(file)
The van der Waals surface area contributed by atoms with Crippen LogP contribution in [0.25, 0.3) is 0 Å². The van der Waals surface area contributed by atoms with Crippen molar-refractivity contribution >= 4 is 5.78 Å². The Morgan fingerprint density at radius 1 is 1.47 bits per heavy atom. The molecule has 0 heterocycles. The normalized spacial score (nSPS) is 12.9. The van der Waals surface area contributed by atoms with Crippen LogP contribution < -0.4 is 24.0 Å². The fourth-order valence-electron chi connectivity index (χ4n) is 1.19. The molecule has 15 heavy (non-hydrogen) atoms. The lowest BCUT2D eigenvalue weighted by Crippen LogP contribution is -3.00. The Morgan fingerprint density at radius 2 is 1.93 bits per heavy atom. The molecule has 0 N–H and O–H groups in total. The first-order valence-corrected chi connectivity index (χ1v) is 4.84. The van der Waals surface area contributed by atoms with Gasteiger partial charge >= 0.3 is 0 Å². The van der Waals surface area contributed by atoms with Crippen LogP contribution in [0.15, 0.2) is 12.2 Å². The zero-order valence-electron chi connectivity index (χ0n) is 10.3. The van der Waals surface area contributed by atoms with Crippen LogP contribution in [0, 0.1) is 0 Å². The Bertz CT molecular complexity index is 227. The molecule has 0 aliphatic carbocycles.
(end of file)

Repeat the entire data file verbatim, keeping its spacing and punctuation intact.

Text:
The van der Waals surface area contributed by atoms with Crippen LogP contribution in [0.25, 0.3) is 0 Å². The van der Waals surface area contributed by atoms with Crippen molar-refractivity contribution >= 4 is 5.78 Å². The Morgan fingerprint density at radius 1 is 1.47 bits per heavy atom. The molecule has 0 heterocycles. The normalized spacial score (nSPS) is 12.9. The van der Waals surface area contributed by atoms with Crippen LogP contribution < -0.4 is 24.0 Å². The fourth-order valence-electron chi connectivity index (χ4n) is 1.19. The molecule has 15 heavy (non-hydrogen) atoms. The lowest BCUT2D eigenvalue weighted by Crippen LogP contribution is -3.00. The Morgan fingerprint density at radius 2 is 1.93 bits per heavy atom. The molecule has 0 N–H and O–H groups in total. The first-order valence-corrected chi connectivity index (χ1v) is 4.84. The van der Waals surface area contributed by atoms with Gasteiger partial charge >= 0.3 is 0 Å². The van der Waals surface area contributed by atoms with Crippen LogP contribution in [0.15, 0.2) is 12.2 Å². The zero-order valence-electron chi connectivity index (χ0n) is 10.3. The van der Waals surface area contributed by atoms with Crippen LogP contribution in [0, 0.1) is 0 Å². The Bertz CT molecular complexity index is 227. The molecule has 0 aliphatic carbocycles.